Oblivion Island: Haruka and the Magic Mirror

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Oblivion Island: Haruka and the Magic Mirror
Oblivion Island Haruka and the Magic Mirror.jpg
Japanese release poster
Japanese ホッタラケの島 〜遥と魔法の鏡〜
Hepburn Hottarake no Shima: Haruka to Mahō no Kagami
Directed by Shinsuke Sato
Produced by Mitsuhisa Ishikawa
Michiru Ishikawa
Chihiro Kameyama
Yoshio Takada
Written by Hirotaka Adachi
Shinsuke Sato
Starring Haruka Ayase
Miyuki Sawashiro
Mitsuki Tanimura
Music by Tadashi Ueda
Cinematography Koji Tanaka
Edited by Tsuyoshi Imai
Production
  company
Production I.G
Toei Animation
Distributed by Toho
Release date(s)
  • August 22, 2009 (2009-08-22)
Running time 100 minutes
Country Japan
Language Japanese

Oblivion Island: Haruka and the Magic Mirror (ホッタラケの島 〜遥と魔法の鏡〜 Hottarake no Shima: Haruka to Mahō no Kagami?) is a 2009 Japanese computer-animated film directed by Shinsuke Sato. It was produced in commemoration of Fuji Television's 50th anniversary. The film was nominated for the award for Excellent Animation of the Year at the 33rd Japan Academy Prize.[1]

Plot[edit]

After losing her mother at a young age, Haruka has treasured the hand mirror she had received from her. As she grew older, she forgot about the mirror and eventually lost it. One day, she decides to go to a local shrine and pray to Inari for the hand mirror to be returned to her. As Haruka sits by the shrine, she drops her house key under the steps. After going to retrieve it, a small fox-like creature runs by, and takes her key, and a toy airplane that had been abandoned earlier. Haruka follows the creature into the woods, but loses it at a large fractured stone. Haruka dips her hand in the small pool of strangely warm water, and is suddenly sucked into the pool, flies out of a river, and lands in a cart with the creature.

The fox creature, named Teo, explains to Haruka that she is in the world of the neglected, a world is made of forgotten things because his race cannot make things themselves. Hoping to find her lost mirror, Haruka goes with Teo to Oblivion Island.

Cast & staff[edit]

Cast[edit]

Haruka - Voiced by: Haruka Ayase (Japanese), Christine Marie Cabanos (English)
Sixteen-year-old Haruka has a strained relation with her struggling father after her mother's death. One day she remembers the hand mirror she got from her mother, and believes that finding it can connect her to her memories.
Teo - Voiced by: Miyuki Sawashiro (Japanese), Cassandra Lee (English)
A resident of Oblivion Island endowed only with minimal power, he is one of the collectors who gather items that people have lost or forgotten for their city.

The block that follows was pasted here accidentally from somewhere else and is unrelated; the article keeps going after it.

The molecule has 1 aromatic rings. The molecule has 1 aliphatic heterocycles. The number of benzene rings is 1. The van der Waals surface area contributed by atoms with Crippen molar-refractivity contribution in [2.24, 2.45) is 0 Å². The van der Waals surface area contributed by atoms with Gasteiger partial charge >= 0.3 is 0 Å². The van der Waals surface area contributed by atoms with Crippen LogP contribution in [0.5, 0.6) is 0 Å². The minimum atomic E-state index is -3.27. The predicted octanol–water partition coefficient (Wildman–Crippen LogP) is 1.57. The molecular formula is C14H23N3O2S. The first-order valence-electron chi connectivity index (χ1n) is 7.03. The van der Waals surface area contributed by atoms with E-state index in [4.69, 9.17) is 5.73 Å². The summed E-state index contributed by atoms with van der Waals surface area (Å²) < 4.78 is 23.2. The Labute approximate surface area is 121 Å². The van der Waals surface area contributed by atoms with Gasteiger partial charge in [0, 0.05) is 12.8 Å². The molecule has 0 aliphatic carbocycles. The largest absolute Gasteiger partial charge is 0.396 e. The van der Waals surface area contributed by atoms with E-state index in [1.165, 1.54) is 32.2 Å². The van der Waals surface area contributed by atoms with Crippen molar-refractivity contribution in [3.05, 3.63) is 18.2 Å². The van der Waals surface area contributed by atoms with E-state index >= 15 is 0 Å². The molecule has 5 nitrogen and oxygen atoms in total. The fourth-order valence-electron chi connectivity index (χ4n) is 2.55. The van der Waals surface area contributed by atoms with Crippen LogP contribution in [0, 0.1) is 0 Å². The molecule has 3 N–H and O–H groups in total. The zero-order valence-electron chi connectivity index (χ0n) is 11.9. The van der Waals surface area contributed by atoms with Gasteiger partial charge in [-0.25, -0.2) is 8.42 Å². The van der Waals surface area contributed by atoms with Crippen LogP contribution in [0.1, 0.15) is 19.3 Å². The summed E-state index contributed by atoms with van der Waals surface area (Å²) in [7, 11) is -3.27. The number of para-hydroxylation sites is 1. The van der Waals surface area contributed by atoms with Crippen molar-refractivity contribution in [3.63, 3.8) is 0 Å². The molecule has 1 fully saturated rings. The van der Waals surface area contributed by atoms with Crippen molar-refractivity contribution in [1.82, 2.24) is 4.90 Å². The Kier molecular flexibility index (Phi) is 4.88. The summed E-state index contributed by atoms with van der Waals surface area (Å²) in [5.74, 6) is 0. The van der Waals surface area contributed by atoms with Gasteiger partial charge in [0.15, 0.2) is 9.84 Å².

Cotton - Voiced by: Tamaki Matsumoto (Japanese), Julie Maddalena (English)
A stuffed sheep toy that used to belong to Haruka.
Baron - Voiced by: Iemasa Kayumi (Japanese), Patrick Seitz (English)
Ambitious and pompous, Baron is the de facto ruler of the Oblivion Island who cherishes long-reaching, convoluted plans.
Haruka's mother - Voiced by: Naho Toda (Japanese), Julie Ann Taylor (English)
Haruka's father - Voiced by: Nao Omori (Japanese), David Roach (English)
Miho Voiced by: Mitsuki Tanimura (Japanese), Mio Tanaka (English)
Picanta Voiced by: Yuji Ueda (Japanese), Mark V. McCollum (English)
Vikki Voiced by: Yuko Kaida (Japanese), Tara Platt (English)
Decargot Voiced by: Hidenari Ugaki (Japanese), Kyle Hebert (English)
Elder Soldier Brother Voiced by: Kozo Shioya (Japanese), George C. Cole (English)
Younger Soldier Brother Voiced by: Hiroshi Iwasaki (Japanese), Derek Stephen Prince (English)
Mabarowa Voiced by: Masaaki Okabe

Staff[edit]

  • Director: Shinsuke Sato
  • Screenplay: Hirotaka Adachi and Shinsuke Sato
  • Music: Tadashi Ueda
  • Character Design: Ren Ishimori and Ryō Hirata
  • Art Director: Masanobu Nomura
  • Sound Director: Takashi Ui
  • Cgi Director: Takashi Nagasaki
  • Executive producer: Chihiro Kameyama and Mitsuhisa Ishikawa

Reception[edit]

The film was nominated for the 4th Asia Pacific Screen Award for Best Animated Feature Film.[2]

Home media[edit]

The Oblivion Island: Haruka and the Magic Mirror Blu-ray was released in the US on August 14, 2012 by FUNimation Entertainment. Both the Blu-ray and DVD releases of the film were released in Japan on February 26, 2010.

References[edit]

  1. ^ "Eva 2.0, Summer Wars Win Japan Academy Awards". Anime News Network. December 22, 2009. Retrieved 2010-03-14. 
  2. ^ "The Awards Nominated Asia Pacific Screen Awards Best Animated Feature Film". Asia Pacific Screen Awards. Retrieved 2010-12-17. 

External links[edit]